If Senator Bob Graham had an aunt named Anna, would she be “Aunt Anna Graham”??
On with the tidbit… Osha ‘s 1926.1101 states they will not accept a composite sample from Dry wall and dry wall compound… Yet, EPA suggests a composite sample of dry wall and dry wall compound is OK.
Conflicting Agencies?? Not at all… One must understand the difference between these agencies.
Lettuce go to Osha first, The determination of asbestos in dry wall compound is done by sampling by layer… Not a composite sample… Each layer is read by PLM and the determination is made for asbestos content. Osha wants the people who may come in contact with the asbestos in the compound to be protected while they remove these systems from a building. The Asbestos Contractor, in Florida will establish a NEA on all the tasks associated with this Class 2 removal and follow waste disposal guidelines accordingly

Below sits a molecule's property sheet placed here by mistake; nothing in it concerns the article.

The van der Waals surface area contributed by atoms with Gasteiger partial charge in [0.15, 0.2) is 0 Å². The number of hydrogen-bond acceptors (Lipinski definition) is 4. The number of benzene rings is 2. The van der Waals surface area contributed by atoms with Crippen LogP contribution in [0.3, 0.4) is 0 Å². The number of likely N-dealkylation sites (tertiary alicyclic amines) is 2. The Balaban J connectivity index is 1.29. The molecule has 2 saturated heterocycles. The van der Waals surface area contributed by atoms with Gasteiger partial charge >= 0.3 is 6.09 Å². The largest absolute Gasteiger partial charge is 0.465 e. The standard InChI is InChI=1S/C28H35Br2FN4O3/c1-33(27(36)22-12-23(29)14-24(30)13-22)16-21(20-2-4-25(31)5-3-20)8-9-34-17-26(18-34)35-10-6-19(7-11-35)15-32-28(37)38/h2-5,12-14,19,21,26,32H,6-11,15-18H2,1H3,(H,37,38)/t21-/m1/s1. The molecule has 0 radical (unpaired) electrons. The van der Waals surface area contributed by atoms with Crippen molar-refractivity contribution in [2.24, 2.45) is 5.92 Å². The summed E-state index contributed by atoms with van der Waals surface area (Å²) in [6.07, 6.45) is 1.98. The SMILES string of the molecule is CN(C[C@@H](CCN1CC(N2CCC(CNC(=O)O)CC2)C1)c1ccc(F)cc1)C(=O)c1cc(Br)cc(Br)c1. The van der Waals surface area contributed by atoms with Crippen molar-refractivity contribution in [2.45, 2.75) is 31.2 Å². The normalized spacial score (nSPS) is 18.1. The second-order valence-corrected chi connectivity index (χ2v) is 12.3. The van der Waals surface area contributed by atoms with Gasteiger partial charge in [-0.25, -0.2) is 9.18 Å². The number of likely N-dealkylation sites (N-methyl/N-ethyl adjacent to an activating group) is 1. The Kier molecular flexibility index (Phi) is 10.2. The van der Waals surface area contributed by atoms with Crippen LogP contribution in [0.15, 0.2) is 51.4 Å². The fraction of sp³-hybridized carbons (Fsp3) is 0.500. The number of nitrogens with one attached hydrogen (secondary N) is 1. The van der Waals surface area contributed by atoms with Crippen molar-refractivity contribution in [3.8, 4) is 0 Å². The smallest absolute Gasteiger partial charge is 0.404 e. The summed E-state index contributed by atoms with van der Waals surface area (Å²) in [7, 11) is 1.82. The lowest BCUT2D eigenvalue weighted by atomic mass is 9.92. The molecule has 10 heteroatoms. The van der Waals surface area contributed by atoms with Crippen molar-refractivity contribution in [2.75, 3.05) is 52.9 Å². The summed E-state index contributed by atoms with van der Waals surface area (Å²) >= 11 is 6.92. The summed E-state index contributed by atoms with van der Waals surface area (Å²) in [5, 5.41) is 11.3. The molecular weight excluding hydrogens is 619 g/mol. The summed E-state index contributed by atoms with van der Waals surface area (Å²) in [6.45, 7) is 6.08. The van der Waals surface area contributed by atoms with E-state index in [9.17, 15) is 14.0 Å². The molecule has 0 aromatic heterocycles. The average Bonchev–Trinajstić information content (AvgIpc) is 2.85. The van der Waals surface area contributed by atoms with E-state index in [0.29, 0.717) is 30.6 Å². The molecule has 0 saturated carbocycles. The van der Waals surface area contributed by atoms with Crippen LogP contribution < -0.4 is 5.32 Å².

Go to 1926.1101 and look up Osha’ position on Dry Wall and compound over nail holes and seams.
EPA on the other hand, has established rules for compositing these materials.
It is impossible to separate the two materials from each other. The composite sample can result in the material being less than 1 % asbestos thus eliminating the Neshap especially in the areas of disposal, but NOT OSHA!
Where the renovation or demolition is about to occur it would be the smart LAC to sample accordingly to the needs and regulations of these two great agencies… And the smart Florida asbestos contractor to do the removal tasks under Osha’s class two requirements.
Anything not understood in the above? Maybe U need a refresher course… We offer the traditional classroom activity and NOW U can take the class on your PC at home in your spare time ON-Line!
Go to asbestoschool.com and follow the prompts… yep, its that simple!!!